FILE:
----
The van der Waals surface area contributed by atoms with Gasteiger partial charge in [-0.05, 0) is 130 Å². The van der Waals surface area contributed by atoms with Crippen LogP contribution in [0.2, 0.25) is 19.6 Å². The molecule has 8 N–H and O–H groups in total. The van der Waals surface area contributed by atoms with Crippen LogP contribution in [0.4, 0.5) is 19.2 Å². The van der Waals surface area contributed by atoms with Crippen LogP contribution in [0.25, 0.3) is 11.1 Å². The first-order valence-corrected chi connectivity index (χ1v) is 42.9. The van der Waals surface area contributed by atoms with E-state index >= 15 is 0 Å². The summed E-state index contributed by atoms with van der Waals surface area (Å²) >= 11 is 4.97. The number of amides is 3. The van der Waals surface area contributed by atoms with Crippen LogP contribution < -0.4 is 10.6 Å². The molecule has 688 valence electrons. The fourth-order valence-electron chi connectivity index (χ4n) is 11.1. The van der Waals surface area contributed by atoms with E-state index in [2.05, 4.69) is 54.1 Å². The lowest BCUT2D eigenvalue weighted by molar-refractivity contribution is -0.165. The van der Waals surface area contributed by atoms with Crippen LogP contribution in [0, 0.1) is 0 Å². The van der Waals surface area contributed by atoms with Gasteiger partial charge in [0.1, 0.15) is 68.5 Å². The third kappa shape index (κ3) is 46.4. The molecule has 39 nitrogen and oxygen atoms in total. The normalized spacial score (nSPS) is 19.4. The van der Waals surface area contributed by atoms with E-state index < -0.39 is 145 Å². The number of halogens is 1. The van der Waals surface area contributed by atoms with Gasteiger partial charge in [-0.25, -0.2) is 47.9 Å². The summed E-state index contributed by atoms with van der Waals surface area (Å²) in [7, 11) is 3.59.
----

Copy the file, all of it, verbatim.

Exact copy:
The van der Waals surface area contributed by atoms with Gasteiger partial charge in [-0.05, 0) is 130 Å². The van der Waals surface area contributed by atoms with Crippen LogP contribution in [0.2, 0.25) is 19.6 Å². The molecule has 8 N–H and O–H groups in total. The van der Waals surface area contributed by atoms with Crippen LogP contribution in [0.4, 0.5) is 19.2 Å². The van der Waals surface area contributed by atoms with Crippen LogP contribution in [0.25, 0.3) is 11.1 Å². The first-order valence-corrected chi connectivity index (χ1v) is 42.9. The van der Waals surface area contributed by atoms with E-state index >= 15 is 0 Å². The summed E-state index contributed by atoms with van der Waals surface area (Å²) >= 11 is 4.97. The number of amides is 3. The van der Waals surface area contributed by atoms with Crippen LogP contribution < -0.4 is 10.6 Å². The molecule has 688 valence electrons. The fourth-order valence-electron chi connectivity index (χ4n) is 11.1. The van der Waals surface area contributed by atoms with E-state index in [2.05, 4.69) is 54.1 Å². The lowest BCUT2D eigenvalue weighted by molar-refractivity contribution is -0.165. The van der Waals surface area contributed by atoms with Crippen LogP contribution in [0, 0.1) is 0 Å². The van der Waals surface area contributed by atoms with Gasteiger partial charge in [0.1, 0.15) is 68.5 Å². The third kappa shape index (κ3) is 46.4. The molecule has 39 nitrogen and oxygen atoms in total. The normalized spacial score (nSPS) is 19.4. The van der Waals surface area contributed by atoms with E-state index < -0.39 is 145 Å². The number of halogens is 1. The van der Waals surface area contributed by atoms with Gasteiger partial charge in [-0.25, -0.2) is 47.9 Å². The summed E-state index contributed by atoms with van der Waals surface area (Å²) in [7, 11) is 3.59.